The Psychopathology of the Gothic Romance

Perversion, Neuroses and Psychosis in Early Works of the Genre

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About the Book

This book uses clinical psychoanalytic theory to illustrate how early British Gothic fiction reveals undercurrents of psychopathological behavior. It demonstrates that psychological insights gained from Gothic romance anticipate the later scientific findings of psychoanalysis. Chapters consider the division of the Gothic novel’s critical reception between allegory and romance; how the structure of early British Gothic romance parallels Freud’s notion of the uncanny; the genre’s perverse origins in Walpole’s The Castle of Otranto; sexual differentiation and the parallel between development of Gothic romance an development of the psyche; Ann Radcliffe and the terror of hysteria; Matthew Lewis and obsessional neurosis; and the confusion between self and other in Hogg’s The Private Memoirs and Confessions of a Justified Sinner.

About the Author(s)

Ed Cameron is an associate professor of English at the University of Texas-Pan American in Edinburg, Texas. He has published numerous articles relating to psychoanalysis and the Gothic.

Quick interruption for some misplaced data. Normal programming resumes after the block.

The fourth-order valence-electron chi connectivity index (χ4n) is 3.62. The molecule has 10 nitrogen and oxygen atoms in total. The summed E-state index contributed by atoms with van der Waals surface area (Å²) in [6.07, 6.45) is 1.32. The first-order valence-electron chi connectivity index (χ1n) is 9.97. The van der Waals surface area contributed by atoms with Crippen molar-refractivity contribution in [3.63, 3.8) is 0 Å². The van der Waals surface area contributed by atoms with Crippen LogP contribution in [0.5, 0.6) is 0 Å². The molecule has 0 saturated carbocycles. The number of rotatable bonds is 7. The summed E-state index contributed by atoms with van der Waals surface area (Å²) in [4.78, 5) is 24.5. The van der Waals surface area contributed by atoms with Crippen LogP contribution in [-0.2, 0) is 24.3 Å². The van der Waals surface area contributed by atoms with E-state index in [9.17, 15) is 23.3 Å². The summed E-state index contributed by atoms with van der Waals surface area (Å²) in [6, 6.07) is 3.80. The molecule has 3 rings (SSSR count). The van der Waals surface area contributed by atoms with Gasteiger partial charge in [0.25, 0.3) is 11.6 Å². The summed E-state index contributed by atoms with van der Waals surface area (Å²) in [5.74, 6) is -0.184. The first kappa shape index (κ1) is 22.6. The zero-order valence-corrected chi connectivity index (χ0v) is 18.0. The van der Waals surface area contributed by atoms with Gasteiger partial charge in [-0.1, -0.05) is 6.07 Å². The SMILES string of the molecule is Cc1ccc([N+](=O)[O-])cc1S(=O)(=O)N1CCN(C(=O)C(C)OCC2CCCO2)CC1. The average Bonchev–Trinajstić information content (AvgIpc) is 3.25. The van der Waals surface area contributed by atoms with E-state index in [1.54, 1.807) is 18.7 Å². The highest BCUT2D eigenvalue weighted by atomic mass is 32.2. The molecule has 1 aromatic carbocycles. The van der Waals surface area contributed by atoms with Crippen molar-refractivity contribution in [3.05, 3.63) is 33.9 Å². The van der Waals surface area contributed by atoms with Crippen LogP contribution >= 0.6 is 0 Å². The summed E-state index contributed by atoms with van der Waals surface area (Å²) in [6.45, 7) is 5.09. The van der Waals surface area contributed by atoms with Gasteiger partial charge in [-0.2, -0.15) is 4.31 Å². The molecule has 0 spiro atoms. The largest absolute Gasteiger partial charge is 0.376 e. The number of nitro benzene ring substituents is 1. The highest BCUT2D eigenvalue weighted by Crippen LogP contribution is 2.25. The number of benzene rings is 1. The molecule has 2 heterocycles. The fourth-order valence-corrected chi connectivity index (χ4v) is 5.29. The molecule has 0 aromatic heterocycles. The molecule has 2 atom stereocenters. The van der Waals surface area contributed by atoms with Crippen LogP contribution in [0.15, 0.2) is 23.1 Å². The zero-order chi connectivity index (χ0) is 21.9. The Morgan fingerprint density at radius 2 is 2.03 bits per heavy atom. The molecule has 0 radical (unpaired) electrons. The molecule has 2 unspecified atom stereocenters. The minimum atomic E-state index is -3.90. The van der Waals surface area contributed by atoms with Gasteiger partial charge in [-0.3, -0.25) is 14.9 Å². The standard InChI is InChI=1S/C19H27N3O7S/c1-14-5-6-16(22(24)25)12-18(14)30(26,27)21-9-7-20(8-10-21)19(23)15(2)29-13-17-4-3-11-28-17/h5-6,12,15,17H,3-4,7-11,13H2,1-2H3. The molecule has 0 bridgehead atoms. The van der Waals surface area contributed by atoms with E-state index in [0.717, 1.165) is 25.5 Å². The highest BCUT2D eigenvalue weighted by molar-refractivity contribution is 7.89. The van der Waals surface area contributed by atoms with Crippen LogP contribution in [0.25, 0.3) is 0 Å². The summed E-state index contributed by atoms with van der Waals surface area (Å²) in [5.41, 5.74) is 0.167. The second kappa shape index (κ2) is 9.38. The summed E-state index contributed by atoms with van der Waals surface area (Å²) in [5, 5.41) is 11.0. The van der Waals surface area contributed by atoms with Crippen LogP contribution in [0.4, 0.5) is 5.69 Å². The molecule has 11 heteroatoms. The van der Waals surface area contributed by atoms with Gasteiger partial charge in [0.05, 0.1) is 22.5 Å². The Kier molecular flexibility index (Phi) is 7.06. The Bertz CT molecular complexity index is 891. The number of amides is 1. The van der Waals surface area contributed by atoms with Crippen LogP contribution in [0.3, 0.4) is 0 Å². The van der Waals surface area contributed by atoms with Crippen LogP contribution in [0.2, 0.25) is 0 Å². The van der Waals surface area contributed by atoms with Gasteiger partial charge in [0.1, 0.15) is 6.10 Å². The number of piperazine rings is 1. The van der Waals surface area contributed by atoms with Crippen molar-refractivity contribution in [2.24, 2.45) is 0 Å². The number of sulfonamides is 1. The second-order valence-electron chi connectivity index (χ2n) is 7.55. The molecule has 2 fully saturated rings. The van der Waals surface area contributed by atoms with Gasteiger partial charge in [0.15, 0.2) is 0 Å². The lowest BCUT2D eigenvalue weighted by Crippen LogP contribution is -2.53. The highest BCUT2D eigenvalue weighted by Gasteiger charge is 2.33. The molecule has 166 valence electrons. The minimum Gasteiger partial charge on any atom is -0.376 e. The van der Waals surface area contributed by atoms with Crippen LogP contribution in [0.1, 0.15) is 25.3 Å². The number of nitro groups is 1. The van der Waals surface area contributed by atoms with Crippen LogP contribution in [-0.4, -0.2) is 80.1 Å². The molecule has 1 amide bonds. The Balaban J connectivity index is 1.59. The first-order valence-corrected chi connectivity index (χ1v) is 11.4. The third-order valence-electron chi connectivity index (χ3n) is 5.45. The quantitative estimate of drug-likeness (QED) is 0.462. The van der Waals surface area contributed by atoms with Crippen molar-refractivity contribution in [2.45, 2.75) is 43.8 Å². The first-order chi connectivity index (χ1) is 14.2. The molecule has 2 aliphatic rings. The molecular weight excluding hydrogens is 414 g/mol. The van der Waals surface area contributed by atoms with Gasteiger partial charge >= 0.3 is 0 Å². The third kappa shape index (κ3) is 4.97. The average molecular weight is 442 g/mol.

Bibliographic Details

Ed Cameron
Format: softcover (6 x 9)
Pages: 215
Bibliographic Info: notes, bibliography, index
Copyright Date: 2010
pISBN: 978-0-7864-4771-8
eISBN: 978-0-7864-6202-5
Imprint: McFarland

Table of Contents

Acknowledgments      v

Introduction: The Gothic on the Couch      1

1. The Two-Headed Gothic Monster      11

2. Retrospective Fantasy and the Uncanny Structure of Gothic Romance      31

3. Horace Walpole and the Perverse Origins of the Gothic Romance      50

4. Sexual Difference and the Gothic Sublime      76

5. Ann Radcliffe and the Gothic Terror of Hysteria      107

6. Matthew Lewis and the Gothic Horror of Obsessional Neurosis      133

Conclusion: James Hogg, the Psychotic Doppelgänger, and the Foreclosure of the Gothic      156

Chapter Notes      169

Bibliography      195

Index      205

Book Reviews & Awards

“This view of Gothic is brilliantly argued, impeccably logical, and internally consistent… This is a book that all students of the Gothic should read.”—Gothic Studies; “intriguing…a significant achievement and a noteworthy addition to the study of the literature of the uncanny”—Irish Journal of Gothic and Horror Studies.